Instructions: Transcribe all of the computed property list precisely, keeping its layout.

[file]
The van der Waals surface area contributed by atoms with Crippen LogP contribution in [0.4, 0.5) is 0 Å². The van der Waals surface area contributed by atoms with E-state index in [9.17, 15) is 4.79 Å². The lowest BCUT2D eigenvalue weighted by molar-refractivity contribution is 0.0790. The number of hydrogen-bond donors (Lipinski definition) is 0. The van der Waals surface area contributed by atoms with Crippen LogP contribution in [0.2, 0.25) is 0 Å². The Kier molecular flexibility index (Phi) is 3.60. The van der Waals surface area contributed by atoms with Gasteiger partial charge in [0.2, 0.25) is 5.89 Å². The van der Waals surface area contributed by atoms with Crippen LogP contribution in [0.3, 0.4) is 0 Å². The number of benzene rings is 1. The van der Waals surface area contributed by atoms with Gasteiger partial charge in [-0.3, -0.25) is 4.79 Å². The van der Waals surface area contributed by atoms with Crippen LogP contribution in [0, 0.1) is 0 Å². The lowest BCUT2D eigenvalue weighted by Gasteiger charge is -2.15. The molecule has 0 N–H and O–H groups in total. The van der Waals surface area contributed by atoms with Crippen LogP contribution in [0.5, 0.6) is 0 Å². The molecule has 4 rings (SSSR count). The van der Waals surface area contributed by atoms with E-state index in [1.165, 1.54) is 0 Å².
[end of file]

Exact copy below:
The van der Waals surface area contributed by atoms with Crippen LogP contribution in [0.4, 0.5) is 0 Å². The van der Waals surface area contributed by atoms with E-state index in [9.17, 15) is 4.79 Å². The lowest BCUT2D eigenvalue weighted by molar-refractivity contribution is 0.0790. The number of hydrogen-bond donors (Lipinski definition) is 0. The van der Waals surface area contributed by atoms with Crippen LogP contribution in [0.2, 0.25) is 0 Å². The Kier molecular flexibility index (Phi) is 3.60. The van der Waals surface area contributed by atoms with Gasteiger partial charge in [0.2, 0.25) is 5.89 Å². The van der Waals surface area contributed by atoms with Crippen LogP contribution in [0.3, 0.4) is 0 Å². The number of benzene rings is 1. The van der Waals surface area contributed by atoms with Gasteiger partial charge in [-0.3, -0.25) is 4.79 Å². The van der Waals surface area contributed by atoms with Crippen LogP contribution in [0, 0.1) is 0 Å². The lowest BCUT2D eigenvalue weighted by Gasteiger charge is -2.15. The molecule has 0 N–H and O–H groups in total. The van der Waals surface area contributed by atoms with Crippen LogP contribution in [0.5, 0.6) is 0 Å². The molecule has 4 rings (SSSR count). The van der Waals surface area contributed by atoms with E-state index in [1.165, 1.54) is 0 Å².